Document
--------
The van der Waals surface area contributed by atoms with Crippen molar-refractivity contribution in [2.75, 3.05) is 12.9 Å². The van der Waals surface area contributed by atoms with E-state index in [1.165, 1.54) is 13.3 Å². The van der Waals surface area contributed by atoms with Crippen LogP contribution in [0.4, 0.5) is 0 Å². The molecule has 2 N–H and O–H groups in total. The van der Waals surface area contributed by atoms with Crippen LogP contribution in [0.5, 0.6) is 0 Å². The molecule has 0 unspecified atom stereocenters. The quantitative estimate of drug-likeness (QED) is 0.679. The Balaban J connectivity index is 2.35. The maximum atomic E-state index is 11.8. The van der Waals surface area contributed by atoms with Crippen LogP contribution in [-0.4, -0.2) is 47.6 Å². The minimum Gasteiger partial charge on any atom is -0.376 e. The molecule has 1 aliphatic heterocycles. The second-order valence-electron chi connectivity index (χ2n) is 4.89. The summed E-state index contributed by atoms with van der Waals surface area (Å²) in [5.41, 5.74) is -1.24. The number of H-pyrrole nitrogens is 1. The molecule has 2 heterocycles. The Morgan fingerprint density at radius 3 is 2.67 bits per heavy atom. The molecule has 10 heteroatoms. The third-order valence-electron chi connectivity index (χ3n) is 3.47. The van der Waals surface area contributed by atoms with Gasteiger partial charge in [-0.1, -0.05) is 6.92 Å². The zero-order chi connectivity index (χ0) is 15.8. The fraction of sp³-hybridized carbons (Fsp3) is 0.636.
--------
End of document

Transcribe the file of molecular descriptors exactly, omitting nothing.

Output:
The van der Waals surface area contributed by atoms with Crippen molar-refractivity contribution in [2.75, 3.05) is 12.9 Å². The van der Waals surface area contributed by atoms with E-state index in [1.165, 1.54) is 13.3 Å². The van der Waals surface area contributed by atoms with Crippen LogP contribution in [0.4, 0.5) is 0 Å². The molecule has 2 N–H and O–H groups in total. The van der Waals surface area contributed by atoms with Crippen LogP contribution in [0.5, 0.6) is 0 Å². The molecule has 0 unspecified atom stereocenters. The quantitative estimate of drug-likeness (QED) is 0.679. The Balaban J connectivity index is 2.35. The maximum atomic E-state index is 11.8. The van der Waals surface area contributed by atoms with Crippen LogP contribution in [-0.4, -0.2) is 47.6 Å². The minimum Gasteiger partial charge on any atom is -0.376 e. The molecule has 1 aliphatic heterocycles. The second-order valence-electron chi connectivity index (χ2n) is 4.89. The summed E-state index contributed by atoms with van der Waals surface area (Å²) in [5.41, 5.74) is -1.24. The number of H-pyrrole nitrogens is 1. The molecule has 2 heterocycles. The Morgan fingerprint density at radius 3 is 2.67 bits per heavy atom. The molecule has 10 heteroatoms. The third-order valence-electron chi connectivity index (χ3n) is 3.47. The van der Waals surface area contributed by atoms with Gasteiger partial charge in [-0.1, -0.05) is 6.92 Å². The zero-order chi connectivity index (χ0) is 15.8. The fraction of sp³-hybridized carbons (Fsp3) is 0.636.